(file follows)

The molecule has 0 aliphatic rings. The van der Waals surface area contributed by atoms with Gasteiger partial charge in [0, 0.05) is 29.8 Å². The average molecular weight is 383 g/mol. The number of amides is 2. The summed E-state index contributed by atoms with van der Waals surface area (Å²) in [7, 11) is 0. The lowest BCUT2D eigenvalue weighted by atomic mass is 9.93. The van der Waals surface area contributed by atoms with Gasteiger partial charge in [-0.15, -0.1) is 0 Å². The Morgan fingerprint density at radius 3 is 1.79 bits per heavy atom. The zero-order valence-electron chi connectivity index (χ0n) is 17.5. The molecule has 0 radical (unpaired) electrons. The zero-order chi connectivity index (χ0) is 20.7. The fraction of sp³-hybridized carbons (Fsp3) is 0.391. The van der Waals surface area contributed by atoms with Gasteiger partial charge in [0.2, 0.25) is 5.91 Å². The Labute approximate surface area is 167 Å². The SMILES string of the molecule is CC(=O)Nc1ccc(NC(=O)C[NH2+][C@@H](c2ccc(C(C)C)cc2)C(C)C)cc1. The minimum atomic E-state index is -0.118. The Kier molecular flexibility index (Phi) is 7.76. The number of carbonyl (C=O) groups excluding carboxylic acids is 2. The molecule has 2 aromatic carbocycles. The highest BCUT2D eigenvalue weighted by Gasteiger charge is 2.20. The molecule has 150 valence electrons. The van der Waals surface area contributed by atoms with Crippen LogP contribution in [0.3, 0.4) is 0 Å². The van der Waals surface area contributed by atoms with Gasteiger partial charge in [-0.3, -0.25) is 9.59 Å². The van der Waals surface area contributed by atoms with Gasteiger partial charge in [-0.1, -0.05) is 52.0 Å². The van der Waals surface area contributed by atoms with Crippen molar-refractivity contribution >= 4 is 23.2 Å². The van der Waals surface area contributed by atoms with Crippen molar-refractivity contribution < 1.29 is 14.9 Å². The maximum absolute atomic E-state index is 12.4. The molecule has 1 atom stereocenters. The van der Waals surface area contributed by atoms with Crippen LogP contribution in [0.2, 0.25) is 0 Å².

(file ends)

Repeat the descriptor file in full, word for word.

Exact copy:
The molecule has 0 aliphatic rings. The van der Waals surface area contributed by atoms with Gasteiger partial charge in [0, 0.05) is 29.8 Å². The average molecular weight is 383 g/mol. The number of amides is 2. The summed E-state index contributed by atoms with van der Waals surface area (Å²) in [7, 11) is 0. The lowest BCUT2D eigenvalue weighted by atomic mass is 9.93. The van der Waals surface area contributed by atoms with Gasteiger partial charge in [-0.15, -0.1) is 0 Å². The Morgan fingerprint density at radius 3 is 1.79 bits per heavy atom. The zero-order valence-electron chi connectivity index (χ0n) is 17.5. The molecule has 0 radical (unpaired) electrons. The zero-order chi connectivity index (χ0) is 20.7. The fraction of sp³-hybridized carbons (Fsp3) is 0.391. The van der Waals surface area contributed by atoms with Gasteiger partial charge in [0.2, 0.25) is 5.91 Å². The Labute approximate surface area is 167 Å². The SMILES string of the molecule is CC(=O)Nc1ccc(NC(=O)C[NH2+][C@@H](c2ccc(C(C)C)cc2)C(C)C)cc1. The minimum atomic E-state index is -0.118. The Kier molecular flexibility index (Phi) is 7.76. The number of carbonyl (C=O) groups excluding carboxylic acids is 2. The molecule has 2 aromatic carbocycles. The highest BCUT2D eigenvalue weighted by Gasteiger charge is 2.20. The molecule has 150 valence electrons. The van der Waals surface area contributed by atoms with Crippen LogP contribution in [0.3, 0.4) is 0 Å². The van der Waals surface area contributed by atoms with Gasteiger partial charge in [-0.3, -0.25) is 9.59 Å². The van der Waals surface area contributed by atoms with Gasteiger partial charge in [-0.1, -0.05) is 52.0 Å². The van der Waals surface area contributed by atoms with Crippen molar-refractivity contribution >= 4 is 23.2 Å². The van der Waals surface area contributed by atoms with Crippen molar-refractivity contribution < 1.29 is 14.9 Å². The maximum absolute atomic E-state index is 12.4. The molecule has 1 atom stereocenters. The van der Waals surface area contributed by atoms with Crippen LogP contribution in [0.2, 0.25) is 0 Å².